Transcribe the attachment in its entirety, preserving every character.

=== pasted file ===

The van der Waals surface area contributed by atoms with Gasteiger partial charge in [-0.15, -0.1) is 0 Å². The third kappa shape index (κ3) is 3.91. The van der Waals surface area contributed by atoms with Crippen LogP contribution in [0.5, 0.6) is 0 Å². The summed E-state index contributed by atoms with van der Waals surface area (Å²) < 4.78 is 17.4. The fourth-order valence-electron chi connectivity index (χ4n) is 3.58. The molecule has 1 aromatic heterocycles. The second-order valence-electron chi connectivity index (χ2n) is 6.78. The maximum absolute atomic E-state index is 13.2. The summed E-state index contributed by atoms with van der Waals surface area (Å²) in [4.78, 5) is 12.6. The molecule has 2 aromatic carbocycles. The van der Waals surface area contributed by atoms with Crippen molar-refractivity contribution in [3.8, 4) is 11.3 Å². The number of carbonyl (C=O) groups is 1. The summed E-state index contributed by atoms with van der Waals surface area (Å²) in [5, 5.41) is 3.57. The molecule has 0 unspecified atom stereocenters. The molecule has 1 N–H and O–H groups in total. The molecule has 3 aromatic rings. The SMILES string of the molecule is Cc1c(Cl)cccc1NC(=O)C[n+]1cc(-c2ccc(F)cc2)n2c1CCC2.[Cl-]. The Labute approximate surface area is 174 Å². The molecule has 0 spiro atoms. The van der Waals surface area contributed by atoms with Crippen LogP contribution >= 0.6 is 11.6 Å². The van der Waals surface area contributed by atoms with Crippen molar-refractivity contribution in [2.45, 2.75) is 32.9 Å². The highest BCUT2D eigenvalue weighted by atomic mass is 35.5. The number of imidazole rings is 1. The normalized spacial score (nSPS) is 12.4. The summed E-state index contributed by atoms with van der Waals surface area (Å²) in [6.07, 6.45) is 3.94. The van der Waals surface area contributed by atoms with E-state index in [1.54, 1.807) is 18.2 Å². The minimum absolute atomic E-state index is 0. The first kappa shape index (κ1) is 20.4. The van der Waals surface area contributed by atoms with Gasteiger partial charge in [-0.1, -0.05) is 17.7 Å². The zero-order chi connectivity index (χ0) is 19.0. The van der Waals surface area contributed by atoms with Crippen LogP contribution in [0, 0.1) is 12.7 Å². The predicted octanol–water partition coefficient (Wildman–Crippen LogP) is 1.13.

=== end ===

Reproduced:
The van der Waals surface area contributed by atoms with Gasteiger partial charge in [-0.15, -0.1) is 0 Å². The third kappa shape index (κ3) is 3.91. The van der Waals surface area contributed by atoms with Crippen LogP contribution in [0.5, 0.6) is 0 Å². The summed E-state index contributed by atoms with van der Waals surface area (Å²) < 4.78 is 17.4. The fourth-order valence-electron chi connectivity index (χ4n) is 3.58. The molecule has 1 aromatic heterocycles. The second-order valence-electron chi connectivity index (χ2n) is 6.78. The maximum absolute atomic E-state index is 13.2. The summed E-state index contributed by atoms with van der Waals surface area (Å²) in [4.78, 5) is 12.6. The molecule has 2 aromatic carbocycles. The van der Waals surface area contributed by atoms with Crippen molar-refractivity contribution in [3.8, 4) is 11.3 Å². The number of carbonyl (C=O) groups is 1. The summed E-state index contributed by atoms with van der Waals surface area (Å²) in [5, 5.41) is 3.57. The molecule has 0 unspecified atom stereocenters. The molecule has 1 N–H and O–H groups in total. The molecule has 3 aromatic rings. The SMILES string of the molecule is Cc1c(Cl)cccc1NC(=O)C[n+]1cc(-c2ccc(F)cc2)n2c1CCC2.[Cl-]. The Labute approximate surface area is 174 Å². The molecule has 0 spiro atoms. The van der Waals surface area contributed by atoms with Crippen LogP contribution >= 0.6 is 11.6 Å². The van der Waals surface area contributed by atoms with Crippen molar-refractivity contribution in [2.45, 2.75) is 32.9 Å². The highest BCUT2D eigenvalue weighted by atomic mass is 35.5. The number of imidazole rings is 1. The normalized spacial score (nSPS) is 12.4. The summed E-state index contributed by atoms with van der Waals surface area (Å²) in [6.07, 6.45) is 3.94. The van der Waals surface area contributed by atoms with E-state index in [1.54, 1.807) is 18.2 Å². The minimum absolute atomic E-state index is 0. The first kappa shape index (κ1) is 20.4. The van der Waals surface area contributed by atoms with Gasteiger partial charge in [-0.1, -0.05) is 17.7 Å². The zero-order chi connectivity index (χ0) is 19.0. The van der Waals surface area contributed by atoms with Crippen LogP contribution in [0, 0.1) is 12.7 Å². The predicted octanol–water partition coefficient (Wildman–Crippen LogP) is 1.13.